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What Is Motivated Reasoning?

By E. Reeder
Updated May 23, 2024
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The psychological phenomenon known as motivated reasoning is an approach whereby people attempt to retain a certain belief or notion that they have even when the facts are contrary to their belief. Using motivated reasoning, people will actively seek and fervently believe something and will give credence to opinions that support that belief. On the other hand, when they come across facts that are contrary to their belief, they may ignore them. They might even find it necessary to try to debunk the contrary fact or to attempt to question the competence or credibility of the bearer of the fact that goes against their belief.

People using motivated reasoning are likely to come up with complicated rationalizations to support their fallacious beliefs, especially when confronted with evidence to the contrary. They might even cite a specific and isolated incident to support their viewpoint in an attempt to generalize it to all instances related to their belief. If they have an opinion about a specific group of people based on characteristics such as race or religion, for example, they might try to support their argument that all people in that group are a certain way because of their personal experience with one or two people from that group. On the chance that a person using motivated reasoning had encountered a person from the group who was contrary to the believed stereotypes, the person might say that different person is an exception to the rule. The motivated person might rationalize, because he had encountered a couple people from the group who fit the negative stereotype and had heard stories from other like-minded people, that his erroneous belief must be true.

Being correct about something, or truly believing they are correct about something even when they are not, feels better to most people than admitting they are wrong. Motivated reasoning relies more on emotions than it does on facts. It might be easier, for example, for a parent to ignore signs that his or her child is using drugs and to believe the child’s false proclamations to the contrary rather than to believe the physical evidence and the accounts of others about the drug use. Loyalty to a particular political party or religious group can be highly emotional, as well, leading people to use motivated reasoning to ignore negative facts about the party or religion in which they are invested, to seek information confirming the positive aspects they believe to be true, and to actively discredit people in opposing political parties or alternative religions.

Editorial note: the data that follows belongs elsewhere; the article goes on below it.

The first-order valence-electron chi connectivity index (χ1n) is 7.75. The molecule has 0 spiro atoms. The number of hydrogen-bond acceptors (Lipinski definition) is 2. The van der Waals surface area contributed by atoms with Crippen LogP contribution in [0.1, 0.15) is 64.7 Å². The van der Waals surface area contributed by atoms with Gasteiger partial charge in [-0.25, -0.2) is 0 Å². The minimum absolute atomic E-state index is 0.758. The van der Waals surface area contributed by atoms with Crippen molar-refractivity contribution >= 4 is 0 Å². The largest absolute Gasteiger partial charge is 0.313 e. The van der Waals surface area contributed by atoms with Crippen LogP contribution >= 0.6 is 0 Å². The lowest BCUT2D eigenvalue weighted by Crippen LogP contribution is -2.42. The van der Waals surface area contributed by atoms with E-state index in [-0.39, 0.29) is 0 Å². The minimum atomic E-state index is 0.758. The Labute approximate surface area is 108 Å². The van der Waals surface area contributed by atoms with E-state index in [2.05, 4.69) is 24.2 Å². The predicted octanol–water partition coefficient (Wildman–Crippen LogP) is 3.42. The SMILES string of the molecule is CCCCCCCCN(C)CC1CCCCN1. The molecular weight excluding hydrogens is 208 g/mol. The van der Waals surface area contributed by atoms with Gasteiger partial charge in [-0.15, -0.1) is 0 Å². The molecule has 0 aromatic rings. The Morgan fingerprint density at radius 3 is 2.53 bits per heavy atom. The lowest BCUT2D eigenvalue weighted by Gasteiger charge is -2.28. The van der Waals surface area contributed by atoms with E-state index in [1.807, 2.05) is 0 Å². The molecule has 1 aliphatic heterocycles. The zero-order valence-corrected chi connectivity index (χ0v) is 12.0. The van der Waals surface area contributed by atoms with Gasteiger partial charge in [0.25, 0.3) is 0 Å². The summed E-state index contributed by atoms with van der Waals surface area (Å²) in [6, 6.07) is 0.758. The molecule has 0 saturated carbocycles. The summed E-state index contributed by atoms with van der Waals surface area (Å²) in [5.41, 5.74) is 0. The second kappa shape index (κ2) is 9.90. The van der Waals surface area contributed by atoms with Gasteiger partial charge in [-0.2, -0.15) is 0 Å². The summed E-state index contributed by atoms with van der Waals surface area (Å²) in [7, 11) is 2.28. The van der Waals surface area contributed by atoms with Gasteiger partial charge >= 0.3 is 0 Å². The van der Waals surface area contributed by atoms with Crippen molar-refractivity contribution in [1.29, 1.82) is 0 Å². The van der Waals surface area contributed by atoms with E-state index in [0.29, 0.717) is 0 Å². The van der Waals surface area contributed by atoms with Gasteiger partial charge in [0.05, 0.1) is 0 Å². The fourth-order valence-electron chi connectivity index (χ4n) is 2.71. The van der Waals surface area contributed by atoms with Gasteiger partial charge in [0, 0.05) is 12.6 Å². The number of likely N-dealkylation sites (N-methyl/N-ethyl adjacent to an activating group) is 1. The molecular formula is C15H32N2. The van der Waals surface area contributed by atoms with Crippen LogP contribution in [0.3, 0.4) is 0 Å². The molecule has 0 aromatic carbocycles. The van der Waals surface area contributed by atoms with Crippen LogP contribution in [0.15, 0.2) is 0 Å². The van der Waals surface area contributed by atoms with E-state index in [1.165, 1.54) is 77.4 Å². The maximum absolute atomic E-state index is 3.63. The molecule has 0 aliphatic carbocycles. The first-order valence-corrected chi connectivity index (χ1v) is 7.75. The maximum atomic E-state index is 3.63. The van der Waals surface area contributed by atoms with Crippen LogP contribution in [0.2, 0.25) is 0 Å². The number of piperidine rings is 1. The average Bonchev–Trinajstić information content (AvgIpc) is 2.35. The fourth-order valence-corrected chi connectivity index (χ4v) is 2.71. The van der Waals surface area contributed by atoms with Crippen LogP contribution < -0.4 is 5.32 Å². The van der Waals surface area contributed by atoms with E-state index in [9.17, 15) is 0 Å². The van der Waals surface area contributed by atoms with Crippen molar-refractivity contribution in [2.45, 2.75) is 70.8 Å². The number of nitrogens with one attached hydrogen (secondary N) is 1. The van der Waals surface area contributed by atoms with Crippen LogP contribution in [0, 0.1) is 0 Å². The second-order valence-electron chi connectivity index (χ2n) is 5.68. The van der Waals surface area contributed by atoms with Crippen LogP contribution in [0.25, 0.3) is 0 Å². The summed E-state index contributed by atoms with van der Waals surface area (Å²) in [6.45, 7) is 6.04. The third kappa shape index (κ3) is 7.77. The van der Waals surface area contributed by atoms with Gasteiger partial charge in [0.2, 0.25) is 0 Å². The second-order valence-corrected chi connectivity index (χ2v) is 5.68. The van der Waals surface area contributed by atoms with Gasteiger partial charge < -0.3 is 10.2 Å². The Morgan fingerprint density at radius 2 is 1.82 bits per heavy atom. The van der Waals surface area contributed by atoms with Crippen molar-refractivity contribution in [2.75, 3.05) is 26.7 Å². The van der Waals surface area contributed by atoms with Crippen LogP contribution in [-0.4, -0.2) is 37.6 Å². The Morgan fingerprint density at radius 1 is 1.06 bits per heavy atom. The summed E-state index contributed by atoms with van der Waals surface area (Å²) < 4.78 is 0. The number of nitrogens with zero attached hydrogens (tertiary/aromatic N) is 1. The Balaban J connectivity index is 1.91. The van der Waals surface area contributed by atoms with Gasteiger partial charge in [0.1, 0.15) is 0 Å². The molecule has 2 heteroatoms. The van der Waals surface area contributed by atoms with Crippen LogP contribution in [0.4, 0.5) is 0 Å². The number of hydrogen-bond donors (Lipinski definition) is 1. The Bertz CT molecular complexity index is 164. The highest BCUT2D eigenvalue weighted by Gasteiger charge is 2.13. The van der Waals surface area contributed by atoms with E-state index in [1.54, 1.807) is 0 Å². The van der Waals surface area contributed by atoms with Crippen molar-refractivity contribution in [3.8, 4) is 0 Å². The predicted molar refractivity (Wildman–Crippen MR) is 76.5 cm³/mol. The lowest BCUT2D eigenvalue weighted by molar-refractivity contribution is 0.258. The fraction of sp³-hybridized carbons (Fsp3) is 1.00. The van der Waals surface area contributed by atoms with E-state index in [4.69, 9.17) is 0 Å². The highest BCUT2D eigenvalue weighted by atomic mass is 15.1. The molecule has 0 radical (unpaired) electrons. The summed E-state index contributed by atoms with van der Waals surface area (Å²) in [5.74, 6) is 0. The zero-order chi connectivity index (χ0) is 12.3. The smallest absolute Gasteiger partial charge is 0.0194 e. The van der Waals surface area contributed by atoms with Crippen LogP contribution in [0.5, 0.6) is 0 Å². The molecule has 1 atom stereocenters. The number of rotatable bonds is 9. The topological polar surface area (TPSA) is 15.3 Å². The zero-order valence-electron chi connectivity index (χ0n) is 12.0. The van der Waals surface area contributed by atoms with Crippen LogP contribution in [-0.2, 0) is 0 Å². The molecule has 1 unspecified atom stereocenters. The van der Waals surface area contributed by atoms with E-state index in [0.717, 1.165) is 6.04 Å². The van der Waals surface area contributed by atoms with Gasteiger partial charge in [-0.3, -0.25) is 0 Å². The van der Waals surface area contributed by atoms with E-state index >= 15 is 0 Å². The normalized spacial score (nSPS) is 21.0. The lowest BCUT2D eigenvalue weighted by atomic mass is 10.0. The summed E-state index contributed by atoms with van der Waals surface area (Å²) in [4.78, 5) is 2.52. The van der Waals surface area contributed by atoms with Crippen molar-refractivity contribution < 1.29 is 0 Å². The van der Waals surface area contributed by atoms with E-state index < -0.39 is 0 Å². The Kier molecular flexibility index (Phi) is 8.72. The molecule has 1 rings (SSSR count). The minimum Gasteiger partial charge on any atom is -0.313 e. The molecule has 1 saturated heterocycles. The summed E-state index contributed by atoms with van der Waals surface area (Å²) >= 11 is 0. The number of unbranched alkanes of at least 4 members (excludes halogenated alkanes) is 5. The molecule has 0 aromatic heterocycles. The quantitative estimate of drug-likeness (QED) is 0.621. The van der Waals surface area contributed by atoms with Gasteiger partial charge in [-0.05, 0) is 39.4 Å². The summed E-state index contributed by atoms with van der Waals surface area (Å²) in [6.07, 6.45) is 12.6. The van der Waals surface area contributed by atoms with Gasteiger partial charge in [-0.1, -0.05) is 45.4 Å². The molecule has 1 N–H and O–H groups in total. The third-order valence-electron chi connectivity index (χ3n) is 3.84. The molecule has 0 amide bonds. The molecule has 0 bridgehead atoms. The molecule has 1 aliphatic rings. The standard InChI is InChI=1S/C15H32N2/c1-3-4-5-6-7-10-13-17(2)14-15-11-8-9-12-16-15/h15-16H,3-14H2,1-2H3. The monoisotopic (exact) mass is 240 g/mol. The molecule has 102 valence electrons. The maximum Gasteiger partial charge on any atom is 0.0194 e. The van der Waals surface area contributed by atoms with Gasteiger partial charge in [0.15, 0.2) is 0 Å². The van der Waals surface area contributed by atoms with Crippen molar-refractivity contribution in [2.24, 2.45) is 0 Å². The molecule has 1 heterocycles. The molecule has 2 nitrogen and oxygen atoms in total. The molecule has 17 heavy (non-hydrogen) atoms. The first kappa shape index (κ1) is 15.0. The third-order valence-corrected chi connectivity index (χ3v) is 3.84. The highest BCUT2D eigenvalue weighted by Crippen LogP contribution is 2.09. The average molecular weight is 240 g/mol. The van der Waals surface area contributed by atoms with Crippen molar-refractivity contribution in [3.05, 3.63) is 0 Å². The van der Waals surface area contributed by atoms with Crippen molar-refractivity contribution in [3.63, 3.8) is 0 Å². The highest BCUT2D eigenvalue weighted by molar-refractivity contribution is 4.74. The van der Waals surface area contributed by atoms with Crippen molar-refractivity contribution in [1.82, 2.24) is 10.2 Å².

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Discussion Comments
By discographer — On Feb 04, 2014

@ZipLine-- I think that confirmation bias is a method that we use within motivated reasoning. Confirmation bias means that we give more importance to information that supports our beliefs. This way, we can hold onto our beliefs even when we encounter information that's contrary.

By the way, it's absolutely true that motivated reasoning occurs before we're even aware of it. It only takes a few milliseconds for our brain to determine which information is desirable and which isn't. We can actually think of this as a protection system. Our brain is designed to protect us from threat. This doesn't only mean physical threat but also psychological threats like confusion, fear and worry. So our brain tries to keep things stabilized by regulating the information that's processed and maintained. So there might actually something good about motivated reasoning, even though in excess it can cause distorted thinking.

By ZipLine — On Feb 03, 2014

What's the difference between motivated reasoning and confirmation bias? They sound the same to me.

By fBoyle — On Feb 03, 2014

We all use motivated reasoning to some extent. Most of us are not even aware that we do this on a regular basis. I personally think that my brain does this automatically.

When I read about something that doesn't match with my opinion, I automatically disregard it. I don't actually sit and tell myself that I need to ignore this piece of information because it doesn't match my belief system. I don't even think about that information, I just move on to the next thing. I only became aware of this when my instructor talked about motivated reasoning in class.

But when I read something that supports my opinion or the way I think, I ponder on it for some time. I think that every time I find new evidence to support my belief, my belief becomes stronger.

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